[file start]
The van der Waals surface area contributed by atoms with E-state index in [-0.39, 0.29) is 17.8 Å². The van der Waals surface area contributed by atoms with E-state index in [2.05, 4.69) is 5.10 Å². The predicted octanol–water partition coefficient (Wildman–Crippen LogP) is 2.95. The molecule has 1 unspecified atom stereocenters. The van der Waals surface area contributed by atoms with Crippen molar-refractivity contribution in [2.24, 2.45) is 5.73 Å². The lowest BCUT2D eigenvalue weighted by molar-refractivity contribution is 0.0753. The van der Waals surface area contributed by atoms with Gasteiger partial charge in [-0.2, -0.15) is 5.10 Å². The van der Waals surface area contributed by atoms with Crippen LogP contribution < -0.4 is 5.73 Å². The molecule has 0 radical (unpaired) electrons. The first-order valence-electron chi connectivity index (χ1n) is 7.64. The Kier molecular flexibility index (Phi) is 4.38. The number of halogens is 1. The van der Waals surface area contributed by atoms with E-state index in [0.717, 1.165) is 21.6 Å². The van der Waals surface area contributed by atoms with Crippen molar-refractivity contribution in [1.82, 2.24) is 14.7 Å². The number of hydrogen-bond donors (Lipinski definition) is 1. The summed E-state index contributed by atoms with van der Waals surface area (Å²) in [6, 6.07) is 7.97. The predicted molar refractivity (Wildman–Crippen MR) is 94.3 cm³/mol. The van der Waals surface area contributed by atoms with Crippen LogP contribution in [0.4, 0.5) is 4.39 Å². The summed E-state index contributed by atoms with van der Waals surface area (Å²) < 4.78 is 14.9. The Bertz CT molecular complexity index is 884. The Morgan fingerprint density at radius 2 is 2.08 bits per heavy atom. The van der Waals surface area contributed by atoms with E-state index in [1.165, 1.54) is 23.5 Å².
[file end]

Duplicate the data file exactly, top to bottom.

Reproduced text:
The van der Waals surface area contributed by atoms with E-state index in [-0.39, 0.29) is 17.8 Å². The van der Waals surface area contributed by atoms with E-state index in [2.05, 4.69) is 5.10 Å². The predicted octanol–water partition coefficient (Wildman–Crippen LogP) is 2.95. The molecule has 1 unspecified atom stereocenters. The van der Waals surface area contributed by atoms with Crippen molar-refractivity contribution in [2.24, 2.45) is 5.73 Å². The lowest BCUT2D eigenvalue weighted by molar-refractivity contribution is 0.0753. The van der Waals surface area contributed by atoms with Gasteiger partial charge in [-0.2, -0.15) is 5.10 Å². The van der Waals surface area contributed by atoms with Crippen LogP contribution < -0.4 is 5.73 Å². The molecule has 0 radical (unpaired) electrons. The first-order valence-electron chi connectivity index (χ1n) is 7.64. The Kier molecular flexibility index (Phi) is 4.38. The number of halogens is 1. The van der Waals surface area contributed by atoms with E-state index in [0.717, 1.165) is 21.6 Å². The van der Waals surface area contributed by atoms with Crippen molar-refractivity contribution in [1.82, 2.24) is 14.7 Å². The number of hydrogen-bond donors (Lipinski definition) is 1. The summed E-state index contributed by atoms with van der Waals surface area (Å²) in [6, 6.07) is 7.97. The predicted molar refractivity (Wildman–Crippen MR) is 94.3 cm³/mol. The van der Waals surface area contributed by atoms with Crippen LogP contribution in [0.4, 0.5) is 4.39 Å². The summed E-state index contributed by atoms with van der Waals surface area (Å²) < 4.78 is 14.9. The Bertz CT molecular complexity index is 884. The Morgan fingerprint density at radius 2 is 2.08 bits per heavy atom. The van der Waals surface area contributed by atoms with E-state index in [1.165, 1.54) is 23.5 Å².